Validating HTML with tidy

If you ever have to do HTML validation or parsing in PHP the tidy extension is the way to do it! This extension lets you use the abilities of tidy in some pretty powerful ways. The extension, written by John Coggeshall, has been around for several years now. I can see how if someone just took a quick glance at it they could think it was nice, but not really something they need. How wrong they would be! If you take a few minutes and look under the hood, tidy is an extremely powerful tool. Not only can it format html to standards (what most people use it for), it can also be a powerful parser and validation tool.

When I’m dealing with user inputted data where I want to allow HTML I have two concerns. First, I don’t want to allow XSS (some xml parsers think <p kkk=”></p>” closes the <p> tag). Second, the user frequently enters invalid html (e.g., doesn’t close the <a> tag). Fortunately tidy can easily deal with both. The second issue is the easiest to solve by running tidy->cleanRepair() on the html. The first is taken care of by looping through the tidy nodes and rebuilding the html using a whitelist. More about how to do this after the break. Read More…

Posted under PHP, Security, Tips & Tricks, Web Development

This post was written by Michael Tougeron on January 15, 2009

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Scaling MySQL powered Web Sites by Sharding and Replication – SF MySQL Meetup Nov 2008

Peter Zaitsev will be giving his excellent presentation “Scaling MySQL powered Web Sites by Sharding and Replication” to the upcoming SF MySQL 6:00pm on November 3rd @ the CBS Interactive (formerly CNET Networks) building in SOMA San Francisco (235 2nd St).

RSVP here:

Description from the 2008 Velocity conference:
When your application grows beyond capacity of a single MySQL server there are few ways to scale, with most typical being Replication and Sharding.

In this presentation you will learn how, depending on your application performance scalability and high availability goals, you can choose what proper scaling strategy will be good for you.

We also will speak about scalability limitations of replication of Replication and Sharding, implementation complexities, and aspects of operation.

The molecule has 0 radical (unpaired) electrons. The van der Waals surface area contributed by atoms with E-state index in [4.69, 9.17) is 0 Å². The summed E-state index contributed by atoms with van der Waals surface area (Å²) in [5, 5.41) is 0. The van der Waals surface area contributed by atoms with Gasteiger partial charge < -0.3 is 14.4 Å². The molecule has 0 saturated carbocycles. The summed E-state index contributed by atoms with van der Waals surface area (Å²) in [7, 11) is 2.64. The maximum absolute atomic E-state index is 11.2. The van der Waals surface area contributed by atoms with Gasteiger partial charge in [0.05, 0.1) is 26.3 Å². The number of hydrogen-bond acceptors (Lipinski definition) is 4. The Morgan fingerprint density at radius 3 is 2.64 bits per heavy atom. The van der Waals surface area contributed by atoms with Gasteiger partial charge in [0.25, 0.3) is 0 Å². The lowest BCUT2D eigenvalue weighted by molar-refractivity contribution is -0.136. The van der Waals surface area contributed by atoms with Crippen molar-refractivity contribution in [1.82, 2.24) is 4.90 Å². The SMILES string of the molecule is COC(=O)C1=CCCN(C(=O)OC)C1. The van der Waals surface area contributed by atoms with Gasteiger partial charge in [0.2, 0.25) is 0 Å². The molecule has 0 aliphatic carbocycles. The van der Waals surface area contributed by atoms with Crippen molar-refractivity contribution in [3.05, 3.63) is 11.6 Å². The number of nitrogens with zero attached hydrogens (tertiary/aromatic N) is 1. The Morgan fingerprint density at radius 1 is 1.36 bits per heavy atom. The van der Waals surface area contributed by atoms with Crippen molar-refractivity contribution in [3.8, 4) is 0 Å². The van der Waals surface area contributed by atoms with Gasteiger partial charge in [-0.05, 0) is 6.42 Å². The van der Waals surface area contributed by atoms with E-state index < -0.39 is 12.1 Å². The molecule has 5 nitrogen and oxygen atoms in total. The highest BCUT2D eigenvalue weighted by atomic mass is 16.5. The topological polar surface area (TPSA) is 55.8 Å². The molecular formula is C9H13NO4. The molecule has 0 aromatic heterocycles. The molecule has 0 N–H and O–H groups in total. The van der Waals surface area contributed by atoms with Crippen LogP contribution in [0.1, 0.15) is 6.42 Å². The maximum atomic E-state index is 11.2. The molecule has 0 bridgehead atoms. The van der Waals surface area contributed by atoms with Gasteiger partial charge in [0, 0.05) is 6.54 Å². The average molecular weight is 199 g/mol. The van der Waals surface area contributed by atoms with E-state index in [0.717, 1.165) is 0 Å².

Peter Zaitsev’s bio:
MySQL Performance Blog

Peter helped many companies ranging from one man startups to Fortune 500 companies with their Performance and Scaling problems on various stages starting from architecture design and down to queries and schema optimization.

Over cause of the years Peter has spoken on many International conferences focused on MySQL, Open Source, Databases or High Performance Web applications.

Before co-founding Percona Peter worked for MySQL AB as head of High Performance Group being involved in Support, Consulting, Development and working with vendors helping to optimize their software or hardware to perform well with MySQL.

Peter also was involved in number of Web Startups in the roles ranging from CTO to Consultant and has a lot of experience in MySQL and Web Applications Operations, Deployment, Quality Assurance and Development.
Please join us!

Map to CNET Networks, Inc.
When you arrive, please look for the PHP/MySQL Meetup sign pointing you to the conference room.

Look forward to seeing you there!

Posted under Events, Internet, mysql, Technology, Tips & Tricks, Web Development

This post was written by Michael Tougeron on October 23, 2008

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memcached PHP semaphore & cache expiration handling

There are a lot of different ways that people use memcached and PHP. The most common of which is probably your basic set and get to cache data from your database.

  1. span class=”st0″>"mykey"

But what if the query that’s going to hit the database is pretty intensive and you don’t want more than one user to hit the db at a time? That’s easily handling via a semaphore lock.

  1. span class=”st0″>"mykey"// check to see if someone has already set the lock
  2. ‘_qry_lock’// loop until you find that the lock has been released.  that implies that the query has finished
  3. // you may only want to wait for a specified period of time.
  4.                 // one second is usually sufficient since your goal is to always have sub-second response time
  5.                 // if you query takes more than 1 second, you should consider "warming" your cached data via a cron job
  6. // you really want this to be a fraction of a second so the user waits as little as possible
  7.                 // for the simplicity of example, I’m using the sleep function.
  8. ‘_qry_lock’);
  9.             }
  10.             // if the loop is completed, that either means the user waited for too long
  11.             // or that the lock has been removed.  try to get the cached data again; it should exist now
  12. // set a lock for 2 seconds
  13. ‘_qry_lock’// don’t forget to remove the lock
  14. ‘_qry_lock’

More below the break –> Read More…

Posted under mysql, PHP, Tips & Tricks, Web Development

This post was written by Michael Tougeron on January 11, 2008

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